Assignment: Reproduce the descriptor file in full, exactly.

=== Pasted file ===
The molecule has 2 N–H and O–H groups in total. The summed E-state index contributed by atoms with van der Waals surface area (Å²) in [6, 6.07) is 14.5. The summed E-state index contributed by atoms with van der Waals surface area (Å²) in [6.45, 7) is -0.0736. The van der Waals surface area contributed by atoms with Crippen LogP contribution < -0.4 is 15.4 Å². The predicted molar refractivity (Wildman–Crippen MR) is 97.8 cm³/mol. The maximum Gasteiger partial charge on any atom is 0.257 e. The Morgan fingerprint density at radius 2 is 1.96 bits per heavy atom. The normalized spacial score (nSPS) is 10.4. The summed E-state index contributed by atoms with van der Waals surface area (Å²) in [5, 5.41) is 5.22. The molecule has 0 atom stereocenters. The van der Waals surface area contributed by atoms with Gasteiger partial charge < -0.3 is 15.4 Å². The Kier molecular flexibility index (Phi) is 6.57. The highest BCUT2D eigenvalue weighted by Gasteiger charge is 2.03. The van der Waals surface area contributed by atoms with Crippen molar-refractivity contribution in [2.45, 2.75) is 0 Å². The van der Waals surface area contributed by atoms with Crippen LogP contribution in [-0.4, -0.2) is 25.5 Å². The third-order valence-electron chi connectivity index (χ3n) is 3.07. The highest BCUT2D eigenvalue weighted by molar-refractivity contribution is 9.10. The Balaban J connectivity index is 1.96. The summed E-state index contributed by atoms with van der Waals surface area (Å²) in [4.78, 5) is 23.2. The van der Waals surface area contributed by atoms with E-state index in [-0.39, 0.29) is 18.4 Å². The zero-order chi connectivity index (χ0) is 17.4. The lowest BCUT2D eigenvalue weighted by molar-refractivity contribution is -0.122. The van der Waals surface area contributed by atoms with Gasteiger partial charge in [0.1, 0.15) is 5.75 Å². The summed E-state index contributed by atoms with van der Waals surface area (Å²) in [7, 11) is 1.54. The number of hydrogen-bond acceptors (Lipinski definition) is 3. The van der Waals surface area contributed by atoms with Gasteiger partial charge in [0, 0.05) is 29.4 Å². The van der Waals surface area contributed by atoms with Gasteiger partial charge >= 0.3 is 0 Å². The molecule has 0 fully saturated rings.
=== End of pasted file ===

The molecule has 2 N–H and O–H groups in total. The summed E-state index contributed by atoms with van der Waals surface area (Å²) in [6, 6.07) is 14.5. The summed E-state index contributed by atoms with van der Waals surface area (Å²) in [6.45, 7) is -0.0736. The van der Waals surface area contributed by atoms with Crippen LogP contribution < -0.4 is 15.4 Å². The predicted molar refractivity (Wildman–Crippen MR) is 97.8 cm³/mol. The maximum Gasteiger partial charge on any atom is 0.257 e. The Morgan fingerprint density at radius 2 is 1.96 bits per heavy atom. The normalized spacial score (nSPS) is 10.4. The summed E-state index contributed by atoms with van der Waals surface area (Å²) in [5, 5.41) is 5.22. The molecule has 0 atom stereocenters. The van der Waals surface area contributed by atoms with Gasteiger partial charge < -0.3 is 15.4 Å². The Kier molecular flexibility index (Phi) is 6.57. The highest BCUT2D eigenvalue weighted by Gasteiger charge is 2.03. The van der Waals surface area contributed by atoms with Crippen molar-refractivity contribution in [2.45, 2.75) is 0 Å². The van der Waals surface area contributed by atoms with Crippen LogP contribution in [-0.4, -0.2) is 25.5 Å². The third-order valence-electron chi connectivity index (χ3n) is 3.07. The highest BCUT2D eigenvalue weighted by molar-refractivity contribution is 9.10. The Balaban J connectivity index is 1.96. The summed E-state index contributed by atoms with van der Waals surface area (Å²) in [4.78, 5) is 23.2. The van der Waals surface area contributed by atoms with E-state index in [-0.39, 0.29) is 18.4 Å². The zero-order chi connectivity index (χ0) is 17.4. The lowest BCUT2D eigenvalue weighted by molar-refractivity contribution is -0.122. The van der Waals surface area contributed by atoms with Gasteiger partial charge in [0.1, 0.15) is 5.75 Å². The summed E-state index contributed by atoms with van der Waals surface area (Å²) in [7, 11) is 1.54. The number of hydrogen-bond acceptors (Lipinski definition) is 3. The van der Waals surface area contributed by atoms with Gasteiger partial charge in [0, 0.05) is 29.4 Å². The van der Waals surface area contributed by atoms with Gasteiger partial charge >= 0.3 is 0 Å². The molecule has 0 fully saturated rings.